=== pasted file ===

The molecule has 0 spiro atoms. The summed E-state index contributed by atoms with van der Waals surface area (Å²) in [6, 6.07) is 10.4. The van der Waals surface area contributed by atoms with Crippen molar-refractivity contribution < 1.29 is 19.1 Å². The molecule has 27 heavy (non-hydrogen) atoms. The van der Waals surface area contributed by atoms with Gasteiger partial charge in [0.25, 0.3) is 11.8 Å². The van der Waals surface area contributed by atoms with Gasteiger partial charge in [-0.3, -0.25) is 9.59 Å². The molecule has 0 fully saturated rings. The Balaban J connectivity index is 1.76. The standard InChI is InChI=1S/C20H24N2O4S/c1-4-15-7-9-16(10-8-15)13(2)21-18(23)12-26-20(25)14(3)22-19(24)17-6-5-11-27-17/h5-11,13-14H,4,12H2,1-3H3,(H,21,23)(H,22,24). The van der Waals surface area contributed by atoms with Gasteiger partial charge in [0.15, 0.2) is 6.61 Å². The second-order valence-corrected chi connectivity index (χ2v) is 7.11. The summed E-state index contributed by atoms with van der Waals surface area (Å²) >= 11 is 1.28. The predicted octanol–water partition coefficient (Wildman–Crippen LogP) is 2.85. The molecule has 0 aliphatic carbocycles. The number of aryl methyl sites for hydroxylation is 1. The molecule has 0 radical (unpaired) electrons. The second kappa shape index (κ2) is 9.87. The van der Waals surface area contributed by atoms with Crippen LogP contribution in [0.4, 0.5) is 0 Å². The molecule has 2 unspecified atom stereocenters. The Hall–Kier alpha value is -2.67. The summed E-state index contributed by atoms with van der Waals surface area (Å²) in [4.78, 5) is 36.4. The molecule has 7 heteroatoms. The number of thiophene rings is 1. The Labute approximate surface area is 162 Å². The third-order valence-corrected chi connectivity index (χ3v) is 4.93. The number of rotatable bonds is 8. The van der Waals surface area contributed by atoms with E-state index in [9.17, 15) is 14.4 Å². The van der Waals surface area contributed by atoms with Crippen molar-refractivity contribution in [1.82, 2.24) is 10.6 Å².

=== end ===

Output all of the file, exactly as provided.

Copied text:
The molecule has 0 spiro atoms. The summed E-state index contributed by atoms with van der Waals surface area (Å²) in [6, 6.07) is 10.4. The van der Waals surface area contributed by atoms with Crippen molar-refractivity contribution < 1.29 is 19.1 Å². The molecule has 27 heavy (non-hydrogen) atoms. The van der Waals surface area contributed by atoms with Gasteiger partial charge in [0.25, 0.3) is 11.8 Å². The van der Waals surface area contributed by atoms with Gasteiger partial charge in [-0.3, -0.25) is 9.59 Å². The molecule has 0 fully saturated rings. The Balaban J connectivity index is 1.76. The standard InChI is InChI=1S/C20H24N2O4S/c1-4-15-7-9-16(10-8-15)13(2)21-18(23)12-26-20(25)14(3)22-19(24)17-6-5-11-27-17/h5-11,13-14H,4,12H2,1-3H3,(H,21,23)(H,22,24). The van der Waals surface area contributed by atoms with Gasteiger partial charge in [0.15, 0.2) is 6.61 Å². The second-order valence-corrected chi connectivity index (χ2v) is 7.11. The summed E-state index contributed by atoms with van der Waals surface area (Å²) >= 11 is 1.28. The predicted octanol–water partition coefficient (Wildman–Crippen LogP) is 2.85. The molecule has 0 aliphatic carbocycles. The number of aryl methyl sites for hydroxylation is 1. The molecule has 0 radical (unpaired) electrons. The second kappa shape index (κ2) is 9.87. The van der Waals surface area contributed by atoms with Crippen LogP contribution in [0.4, 0.5) is 0 Å². The molecule has 2 unspecified atom stereocenters. The Hall–Kier alpha value is -2.67. The summed E-state index contributed by atoms with van der Waals surface area (Å²) in [4.78, 5) is 36.4. The molecule has 7 heteroatoms. The number of thiophene rings is 1. The Labute approximate surface area is 162 Å². The third-order valence-corrected chi connectivity index (χ3v) is 4.93. The number of rotatable bonds is 8. The van der Waals surface area contributed by atoms with E-state index in [9.17, 15) is 14.4 Å². The van der Waals surface area contributed by atoms with Crippen molar-refractivity contribution in [1.82, 2.24) is 10.6 Å².